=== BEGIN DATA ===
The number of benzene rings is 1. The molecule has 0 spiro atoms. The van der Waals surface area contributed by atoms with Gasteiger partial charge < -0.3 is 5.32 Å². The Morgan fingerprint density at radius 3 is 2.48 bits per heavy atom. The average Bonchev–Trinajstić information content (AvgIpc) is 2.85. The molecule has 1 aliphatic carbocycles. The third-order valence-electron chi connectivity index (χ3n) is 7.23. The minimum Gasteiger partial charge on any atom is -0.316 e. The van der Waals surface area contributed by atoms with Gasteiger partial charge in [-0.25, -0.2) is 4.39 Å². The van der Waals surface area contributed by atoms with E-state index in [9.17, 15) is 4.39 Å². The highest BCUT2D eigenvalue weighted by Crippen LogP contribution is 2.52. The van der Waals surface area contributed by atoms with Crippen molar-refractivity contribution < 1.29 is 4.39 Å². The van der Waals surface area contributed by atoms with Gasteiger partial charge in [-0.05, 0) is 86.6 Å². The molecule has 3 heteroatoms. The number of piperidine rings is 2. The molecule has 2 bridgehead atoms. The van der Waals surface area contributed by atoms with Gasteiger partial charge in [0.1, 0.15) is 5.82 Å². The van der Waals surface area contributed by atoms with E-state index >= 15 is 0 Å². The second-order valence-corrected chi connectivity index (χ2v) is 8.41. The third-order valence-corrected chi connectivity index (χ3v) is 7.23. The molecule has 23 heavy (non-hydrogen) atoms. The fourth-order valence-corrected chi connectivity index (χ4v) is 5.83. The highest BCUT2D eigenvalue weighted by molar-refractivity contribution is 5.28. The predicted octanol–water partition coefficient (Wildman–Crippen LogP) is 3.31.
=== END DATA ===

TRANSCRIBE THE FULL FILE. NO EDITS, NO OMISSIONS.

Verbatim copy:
The number of benzene rings is 1. The molecule has 0 spiro atoms. The van der Waals surface area contributed by atoms with Gasteiger partial charge < -0.3 is 5.32 Å². The Morgan fingerprint density at radius 3 is 2.48 bits per heavy atom. The average Bonchev–Trinajstić information content (AvgIpc) is 2.85. The molecule has 1 aliphatic carbocycles. The third-order valence-electron chi connectivity index (χ3n) is 7.23. The minimum Gasteiger partial charge on any atom is -0.316 e. The van der Waals surface area contributed by atoms with Gasteiger partial charge in [-0.25, -0.2) is 4.39 Å². The van der Waals surface area contributed by atoms with E-state index in [9.17, 15) is 4.39 Å². The highest BCUT2D eigenvalue weighted by Crippen LogP contribution is 2.52. The van der Waals surface area contributed by atoms with Crippen molar-refractivity contribution < 1.29 is 4.39 Å². The van der Waals surface area contributed by atoms with Gasteiger partial charge in [-0.05, 0) is 86.6 Å². The molecule has 3 heteroatoms. The number of piperidine rings is 2. The molecule has 2 bridgehead atoms. The van der Waals surface area contributed by atoms with Gasteiger partial charge in [0.1, 0.15) is 5.82 Å². The van der Waals surface area contributed by atoms with E-state index >= 15 is 0 Å². The second-order valence-corrected chi connectivity index (χ2v) is 8.41. The third-order valence-corrected chi connectivity index (χ3v) is 7.23. The molecule has 23 heavy (non-hydrogen) atoms. The fourth-order valence-corrected chi connectivity index (χ4v) is 5.83. The highest BCUT2D eigenvalue weighted by molar-refractivity contribution is 5.28. The predicted octanol–water partition coefficient (Wildman–Crippen LogP) is 3.31.